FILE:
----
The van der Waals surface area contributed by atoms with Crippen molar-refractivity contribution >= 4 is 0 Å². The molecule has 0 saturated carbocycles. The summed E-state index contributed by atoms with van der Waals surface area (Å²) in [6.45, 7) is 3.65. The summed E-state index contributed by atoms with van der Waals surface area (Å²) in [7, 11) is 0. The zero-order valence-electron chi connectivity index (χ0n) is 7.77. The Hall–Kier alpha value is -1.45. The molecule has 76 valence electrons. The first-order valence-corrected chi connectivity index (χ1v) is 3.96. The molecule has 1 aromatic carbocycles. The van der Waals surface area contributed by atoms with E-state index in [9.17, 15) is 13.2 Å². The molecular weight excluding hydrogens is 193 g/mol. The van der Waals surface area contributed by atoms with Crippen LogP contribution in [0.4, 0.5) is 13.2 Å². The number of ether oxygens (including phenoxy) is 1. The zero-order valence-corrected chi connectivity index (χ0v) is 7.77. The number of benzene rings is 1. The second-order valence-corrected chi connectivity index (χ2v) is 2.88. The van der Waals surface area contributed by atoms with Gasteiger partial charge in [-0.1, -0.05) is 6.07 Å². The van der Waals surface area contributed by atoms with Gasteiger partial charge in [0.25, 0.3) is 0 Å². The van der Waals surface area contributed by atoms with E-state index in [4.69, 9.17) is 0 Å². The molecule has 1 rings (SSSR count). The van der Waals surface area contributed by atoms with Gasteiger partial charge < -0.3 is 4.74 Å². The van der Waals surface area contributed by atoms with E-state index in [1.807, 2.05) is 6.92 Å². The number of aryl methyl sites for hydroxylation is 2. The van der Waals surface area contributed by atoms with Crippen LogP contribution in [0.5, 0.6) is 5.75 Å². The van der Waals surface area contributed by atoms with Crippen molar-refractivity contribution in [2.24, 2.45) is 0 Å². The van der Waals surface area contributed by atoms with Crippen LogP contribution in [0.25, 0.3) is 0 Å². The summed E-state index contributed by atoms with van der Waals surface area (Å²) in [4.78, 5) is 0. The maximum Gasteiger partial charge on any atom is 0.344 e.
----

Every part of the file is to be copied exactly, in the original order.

The van der Waals surface area contributed by atoms with Crippen molar-refractivity contribution >= 4 is 0 Å². The molecule has 0 saturated carbocycles. The summed E-state index contributed by atoms with van der Waals surface area (Å²) in [6.45, 7) is 3.65. The summed E-state index contributed by atoms with van der Waals surface area (Å²) in [7, 11) is 0. The zero-order valence-electron chi connectivity index (χ0n) is 7.77. The Hall–Kier alpha value is -1.45. The molecule has 76 valence electrons. The first-order valence-corrected chi connectivity index (χ1v) is 3.96. The molecule has 1 aromatic carbocycles. The van der Waals surface area contributed by atoms with E-state index in [9.17, 15) is 13.2 Å². The molecular weight excluding hydrogens is 193 g/mol. The van der Waals surface area contributed by atoms with Crippen LogP contribution in [0.4, 0.5) is 13.2 Å². The number of ether oxygens (including phenoxy) is 1. The zero-order valence-corrected chi connectivity index (χ0v) is 7.77. The number of benzene rings is 1. The second-order valence-corrected chi connectivity index (χ2v) is 2.88. The van der Waals surface area contributed by atoms with Gasteiger partial charge in [-0.1, -0.05) is 6.07 Å². The van der Waals surface area contributed by atoms with Gasteiger partial charge in [0.25, 0.3) is 0 Å². The van der Waals surface area contributed by atoms with E-state index in [4.69, 9.17) is 0 Å². The molecule has 1 rings (SSSR count). The van der Waals surface area contributed by atoms with Gasteiger partial charge < -0.3 is 4.74 Å². The van der Waals surface area contributed by atoms with E-state index in [1.807, 2.05) is 6.92 Å². The number of aryl methyl sites for hydroxylation is 2. The van der Waals surface area contributed by atoms with Crippen LogP contribution in [0.5, 0.6) is 5.75 Å². The van der Waals surface area contributed by atoms with Crippen molar-refractivity contribution in [2.24, 2.45) is 0 Å². The van der Waals surface area contributed by atoms with Crippen LogP contribution in [0.25, 0.3) is 0 Å². The summed E-state index contributed by atoms with van der Waals surface area (Å²) in [4.78, 5) is 0. The maximum Gasteiger partial charge on any atom is 0.344 e.